Use this URL to cite or link to this record in EThOS: http://ethos.bl.uk/OrderDetails.do?uin=uk.bl.ethos.635298
Title: Computerised analysis of fetal heart rate
Author: Xu, Liang
Awarding Body: University of Oxford
Current Institution: University of Oxford
Date of Award: 2014
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Abstract:
This thesis presents a comprehensive work on computerised analysis of fetal heart rate (FHR) features, including feature extraction, feature selection, analysis of influencing factors and setting up/validation of a computerised decision support system. Firstly, a novel feature – pattern readjustment – was extracted and tested. Clinical data were used to train a Support Vector Machine (SVM) to detect pattern readjustment. Then, the association of pattern readjustment and adverse labour outcome was investigated. The validation results with clinical experts show that the pattern readjustment can be accurately detected, while the study on labour outcome shows that the feature is related to fetal acidemia at birth. Secondly, Genetic Algorithms were employed as a feature selection method to select a best subset of FHR features and to use them to predict fetal acidemia with linear and nonlinear SVM. The diagnostic power of the classifier output using selected features was tested on the total set of 7,568 cases. As the classifier output increases, there is a consistent increase of the risk of fetal acidemia. Thirdly, an important influencing factor on FHR features - signal loss – was investigated. A bivariate model was built to estimate error based on signal loss. Validation results show that the bivariate model can accurately predict the error generated by signal loss. The influence of signal loss on labour outcome classification was also investigated. Finally, a computerised decision support system to estimate the risk of fetal acidemia was set up based on the above studies. The system was validated using new retrospective data. Validation results show that the system is capable of predicting adverse labour outcome and providing timely decision support. It is the first time an intrapartum computerised FHR decision support system has been built and validated on this size of dataset. With further improvements, such a system could be implemented clinically in the long term.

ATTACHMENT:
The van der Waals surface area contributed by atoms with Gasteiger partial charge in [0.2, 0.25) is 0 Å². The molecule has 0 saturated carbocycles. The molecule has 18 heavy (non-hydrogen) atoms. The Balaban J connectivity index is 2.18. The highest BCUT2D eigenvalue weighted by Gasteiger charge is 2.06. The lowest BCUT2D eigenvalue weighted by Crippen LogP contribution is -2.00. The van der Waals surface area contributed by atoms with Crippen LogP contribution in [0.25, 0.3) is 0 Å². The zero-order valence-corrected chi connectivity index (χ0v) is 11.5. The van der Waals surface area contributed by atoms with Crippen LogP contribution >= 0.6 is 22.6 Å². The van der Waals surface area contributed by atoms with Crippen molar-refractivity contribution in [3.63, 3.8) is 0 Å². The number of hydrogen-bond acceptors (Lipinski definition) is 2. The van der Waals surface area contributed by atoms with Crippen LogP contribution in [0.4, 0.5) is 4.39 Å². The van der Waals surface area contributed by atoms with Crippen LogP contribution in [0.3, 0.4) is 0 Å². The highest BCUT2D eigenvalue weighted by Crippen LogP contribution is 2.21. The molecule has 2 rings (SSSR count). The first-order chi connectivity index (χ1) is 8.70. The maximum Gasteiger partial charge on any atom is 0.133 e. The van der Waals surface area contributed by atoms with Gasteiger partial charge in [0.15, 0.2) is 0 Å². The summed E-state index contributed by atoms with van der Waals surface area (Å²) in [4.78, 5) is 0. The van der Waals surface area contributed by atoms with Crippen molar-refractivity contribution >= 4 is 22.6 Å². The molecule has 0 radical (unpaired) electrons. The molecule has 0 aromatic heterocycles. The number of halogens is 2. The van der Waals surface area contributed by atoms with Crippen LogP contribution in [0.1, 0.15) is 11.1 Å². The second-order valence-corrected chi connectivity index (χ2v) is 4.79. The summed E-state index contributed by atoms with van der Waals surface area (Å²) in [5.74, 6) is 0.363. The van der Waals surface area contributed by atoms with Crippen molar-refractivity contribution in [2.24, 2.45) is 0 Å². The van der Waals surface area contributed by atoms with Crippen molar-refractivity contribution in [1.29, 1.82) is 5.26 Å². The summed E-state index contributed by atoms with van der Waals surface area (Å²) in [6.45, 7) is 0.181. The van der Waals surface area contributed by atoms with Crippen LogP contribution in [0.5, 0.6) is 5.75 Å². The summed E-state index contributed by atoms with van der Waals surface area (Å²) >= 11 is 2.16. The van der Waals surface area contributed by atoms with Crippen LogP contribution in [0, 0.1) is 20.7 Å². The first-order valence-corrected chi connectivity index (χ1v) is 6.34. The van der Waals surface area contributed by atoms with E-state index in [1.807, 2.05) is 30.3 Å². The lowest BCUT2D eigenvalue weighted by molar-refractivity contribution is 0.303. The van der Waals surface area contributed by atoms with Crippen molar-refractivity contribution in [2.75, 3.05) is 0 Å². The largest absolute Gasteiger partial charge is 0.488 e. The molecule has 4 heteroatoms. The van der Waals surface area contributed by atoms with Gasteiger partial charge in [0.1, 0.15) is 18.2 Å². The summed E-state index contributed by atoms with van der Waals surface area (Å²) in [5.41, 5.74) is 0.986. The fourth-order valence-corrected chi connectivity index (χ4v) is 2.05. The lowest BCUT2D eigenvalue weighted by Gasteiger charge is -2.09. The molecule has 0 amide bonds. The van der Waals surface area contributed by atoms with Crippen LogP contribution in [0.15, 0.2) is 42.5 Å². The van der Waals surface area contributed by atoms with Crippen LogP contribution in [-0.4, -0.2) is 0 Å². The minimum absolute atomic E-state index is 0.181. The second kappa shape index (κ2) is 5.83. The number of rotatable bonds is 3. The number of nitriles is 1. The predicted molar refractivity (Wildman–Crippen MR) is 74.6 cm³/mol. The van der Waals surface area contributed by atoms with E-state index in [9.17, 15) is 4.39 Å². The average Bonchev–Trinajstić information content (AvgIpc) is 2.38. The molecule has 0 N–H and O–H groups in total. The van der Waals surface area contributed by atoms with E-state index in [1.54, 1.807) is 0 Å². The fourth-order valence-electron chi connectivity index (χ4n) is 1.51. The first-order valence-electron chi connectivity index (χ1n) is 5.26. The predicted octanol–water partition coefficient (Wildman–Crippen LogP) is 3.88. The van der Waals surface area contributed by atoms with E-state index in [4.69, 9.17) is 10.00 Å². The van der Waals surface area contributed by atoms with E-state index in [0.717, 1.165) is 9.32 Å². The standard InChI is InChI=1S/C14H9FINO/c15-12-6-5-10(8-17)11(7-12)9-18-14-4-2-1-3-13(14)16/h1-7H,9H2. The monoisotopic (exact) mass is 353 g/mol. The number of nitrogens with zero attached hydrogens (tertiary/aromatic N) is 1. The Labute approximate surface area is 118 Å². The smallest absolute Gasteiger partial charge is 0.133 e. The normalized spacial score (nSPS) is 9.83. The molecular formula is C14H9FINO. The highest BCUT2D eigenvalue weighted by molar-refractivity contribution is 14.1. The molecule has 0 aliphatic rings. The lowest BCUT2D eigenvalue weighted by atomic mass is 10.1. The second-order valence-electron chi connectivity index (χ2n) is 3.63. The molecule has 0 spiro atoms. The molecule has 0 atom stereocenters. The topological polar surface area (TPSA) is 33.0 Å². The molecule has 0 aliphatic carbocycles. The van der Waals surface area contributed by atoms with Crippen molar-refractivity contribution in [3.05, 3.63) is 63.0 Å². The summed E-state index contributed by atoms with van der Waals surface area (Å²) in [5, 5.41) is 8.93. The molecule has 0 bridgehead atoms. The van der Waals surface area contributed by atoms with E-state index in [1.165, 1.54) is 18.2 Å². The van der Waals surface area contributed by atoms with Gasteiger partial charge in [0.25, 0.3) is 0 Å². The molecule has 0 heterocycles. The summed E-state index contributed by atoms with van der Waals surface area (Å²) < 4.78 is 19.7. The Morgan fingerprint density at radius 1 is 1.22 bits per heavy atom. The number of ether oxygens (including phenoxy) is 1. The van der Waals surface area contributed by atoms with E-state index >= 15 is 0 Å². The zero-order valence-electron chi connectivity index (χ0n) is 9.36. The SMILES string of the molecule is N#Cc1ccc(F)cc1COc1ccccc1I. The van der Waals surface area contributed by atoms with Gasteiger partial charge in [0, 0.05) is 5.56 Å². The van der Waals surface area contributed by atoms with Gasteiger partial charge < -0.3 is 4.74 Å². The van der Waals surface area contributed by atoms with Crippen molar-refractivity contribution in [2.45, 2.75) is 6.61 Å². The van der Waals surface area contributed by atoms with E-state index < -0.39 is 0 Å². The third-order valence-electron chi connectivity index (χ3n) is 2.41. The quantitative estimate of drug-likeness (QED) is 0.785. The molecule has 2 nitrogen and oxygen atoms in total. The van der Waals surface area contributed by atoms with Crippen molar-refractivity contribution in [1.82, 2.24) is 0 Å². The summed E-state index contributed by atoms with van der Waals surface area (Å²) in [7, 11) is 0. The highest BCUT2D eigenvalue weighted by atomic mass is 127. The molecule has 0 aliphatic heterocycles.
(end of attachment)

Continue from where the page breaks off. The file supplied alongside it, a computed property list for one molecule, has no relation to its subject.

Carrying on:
Supervisor: Georgieva, Antoniya; Payne, Stephen Sponsor: Clarendon Fund ; Wadham College
Qualification Name: Thesis (Ph.D.) Qualification Level: Doctoral
EThOS ID: uk.bl.ethos.635298  DOI: Not available
Keywords: Biology and other natural sciences (mathematics) ; Pattern recognition (statistics) ; Fetal heart rate ; genetic algorithms ; signal loss ; decision support system
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